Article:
Finally, really this time, because processes internal to the systems affect states at the boundary of the systems, it is impossible for modeling of Earth’s climate systems to be a BVP in the classic sense of the term for which the specified conditions at the boundary alone determine completely the states within the systems.

    BTW, has it been determined that the constrained balloon can in fact exhibit chaotic motions?

    Corrections for incorrectos will be appreciated.

  6. Dan,
    A long comment which I shall have to digest, but I’ll make a quick comment about this.

    The BVP assumption requires that balance between in-coming and out-going radiative energy at the top not be affected by the energy exchanges and internal processes that occur within the climate system.

    This is – I think – the crucial point. There is little (if any) evidence that internal processes can influence the boundary conditions of our climate. Clearly they can’t influence incoming solar flux, so they only two factors they could influence (in terms of energy balance) is our albedo (reflectivity) and the transmittance of our atmosphere. Maybe there is no definitive proof that internal processes can’t influence the boundary conditions (there are D-O events that may be unforced) but the evidence today suggests on the timescale of interest (decades) the boundary conditions are largely determined externally (i.e., how much energy do we receive, how much do we reflect, how much does our atmosphere trap).

    That, in a sense, is why we can have some confidence about the output from climate models. We have paleo data that is broadly consistent with the warming projections from climate models. We do can do basic physics calculations that also give us similar answers. Of course, there are resolution issues that may we have less confidence about regional effects than global, so climate models clearly are not giving us definitive answers about everything. There is however more evidence to support their global projections than to suggest that they are likely to be wildly wrong.

    has it been determined that the constrained balloon can in fact exhibit chaotic motions?

    Formally, I don’t know.

    You asked me on B-H about whether there was evidence for independent verification of climate models. If you watch the first few minutes of Steve Easterbrooks’ TED talk, it may answer your question (assuming I understand your question).

  7. Steve Bloom says:

    All analogies are imperfect, but some are useful.

    Maybe put a little more effort into understanding rather than misunderstanding, Dan? I seem to recall you’ve been at this sort of thing for years.

    This new paper seems relevant (note open access).

  8. Dan Hughes says:

    Thank you, Steve, for your clear and in depth explanation of explicitly where I have gone astray in the above discussions.

    In this vane, how, exactly is the balloon an analogy for the energy content of Earth’s atmosphere? Even imperfectly?

    Mathematically demonstrate how the constraint on the balloon is analogous to a boundary condition for a partial differential equation, on even an ordinary differential equation.

    Mathematically demonstrate that the constrained balloon does exhibit the spatial-temporal chaotic response observed in Earth’s climate systems.

    Thanks in advance

  9. Dan Hughes says:

    It is a fact that the model equations and numerical solution methods used in GCMs are formulated as an Initial Boundary Value Problem ( IBVP ). Yet we frequently read that the physical domain is actually a boundary Value Problem ( BVP ). This argument is usually presented as a defense against the known limitations encountered in Numerical Weather Prediction ( NWP ). The severe degradation in the fidelity of the NWP results relative to the physical domain is attributed to the chaotic response exhibited by NWP models and methods. The Climate Science argument is that the NWP problem is an Initial Value Problem ( IVP ), that the chaotic response is expected and the short time frame of weather forecasts are completely dominated by the chaotic response. In order to invalidate the argument that, If the weather can’t be accurately forecast for even a few days how can the climate be forecast for a period of 100 years. ( I don’t know where or when this argument was introduced. )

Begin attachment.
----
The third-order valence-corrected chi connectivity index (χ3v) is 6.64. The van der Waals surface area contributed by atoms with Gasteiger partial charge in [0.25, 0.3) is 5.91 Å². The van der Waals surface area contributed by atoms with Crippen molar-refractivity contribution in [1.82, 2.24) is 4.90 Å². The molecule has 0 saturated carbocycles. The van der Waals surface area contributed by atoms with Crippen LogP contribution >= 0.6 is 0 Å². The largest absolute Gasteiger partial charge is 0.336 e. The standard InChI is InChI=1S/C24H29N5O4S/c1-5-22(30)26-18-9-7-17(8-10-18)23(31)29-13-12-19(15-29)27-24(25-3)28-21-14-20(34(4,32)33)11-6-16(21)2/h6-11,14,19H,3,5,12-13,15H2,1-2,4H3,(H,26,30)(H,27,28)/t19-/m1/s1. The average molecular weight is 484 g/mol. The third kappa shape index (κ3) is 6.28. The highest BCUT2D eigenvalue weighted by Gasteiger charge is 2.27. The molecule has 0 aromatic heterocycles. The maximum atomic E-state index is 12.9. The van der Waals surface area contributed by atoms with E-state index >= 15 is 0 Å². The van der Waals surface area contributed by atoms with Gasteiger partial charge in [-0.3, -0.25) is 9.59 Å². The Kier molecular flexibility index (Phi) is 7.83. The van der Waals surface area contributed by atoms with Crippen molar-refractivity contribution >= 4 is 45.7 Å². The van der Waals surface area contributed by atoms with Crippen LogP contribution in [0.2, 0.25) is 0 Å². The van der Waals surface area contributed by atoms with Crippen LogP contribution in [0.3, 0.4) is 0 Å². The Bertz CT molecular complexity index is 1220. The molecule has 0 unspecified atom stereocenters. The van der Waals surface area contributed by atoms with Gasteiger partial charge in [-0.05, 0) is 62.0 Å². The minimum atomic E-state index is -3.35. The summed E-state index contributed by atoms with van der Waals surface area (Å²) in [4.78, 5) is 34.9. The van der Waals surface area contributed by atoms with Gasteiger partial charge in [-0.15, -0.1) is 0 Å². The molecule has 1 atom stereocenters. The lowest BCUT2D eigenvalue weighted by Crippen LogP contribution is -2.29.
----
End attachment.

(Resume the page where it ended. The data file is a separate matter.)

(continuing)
It is at this point that the BVP concept of climate modeling is invoked. The fundamental hypothesis of the CO2-climate issue is that an equality between the out-going and in-coming radiative energy at the Top of the Atmosphere ( TOA ), when averaged over some, unspecified, time period will attain at some, unspecified, future time . My interpretation of the BVP argument is that this equality imposes a constraint on the climate problem. In essence, the argument says that the initial values and early-time chaotic response are immaterial to calculation of the response of the climate. It is also my understanding that nothing beyond the hypothesized radiative-energy equality at the TOP is given to support the argument.

    There are a few problems with the BVP argument in both the physical and mathematical domains. In the physical domain I think the argument means that the physical phenomena and processes occurring within Earth’s climate systems do not affect the out-going radiative energy. ( This statement ignores that the state of the atmosphere in fact affects the amount of energy that penetrates into the atmosphere. ) In other words, the climate-change problem is solely and purely a radiative-energy transport problem in a practically non-participating medium and is unaffected by conditions at interfaces within the climate systems. If this is the case, I think the problem would have been solved several decades ago.

    The non-isotropic, inhomogeneous time-variations of radiative-energy transport interactions within Earth’s atmosphere must somehow average out over the time-averaging period. Chaotic response does not decrease, so long as the conditions for chaotic response obtain, no matter the length of time of interest. The average of chaotic response is also chaotic. Long term averages of chaotic response are chaotic.

    The initial state of Earth’s climate systems do in fact affect the response to changes internal to the systems. The initial surface albedo, for example. The initial temperature level is important relative to changes in the phases of water; liquid-to-vapor, liquid-to-solid, and versa vise. The different calculated responses whenever the boundary conditions are changed in the modeling approach; fixed Sea Surface Temperature vs. coupled atmosphere-ocean modeling, etc. Cloud covered vs. cloud free, water vapor present or not, and etc.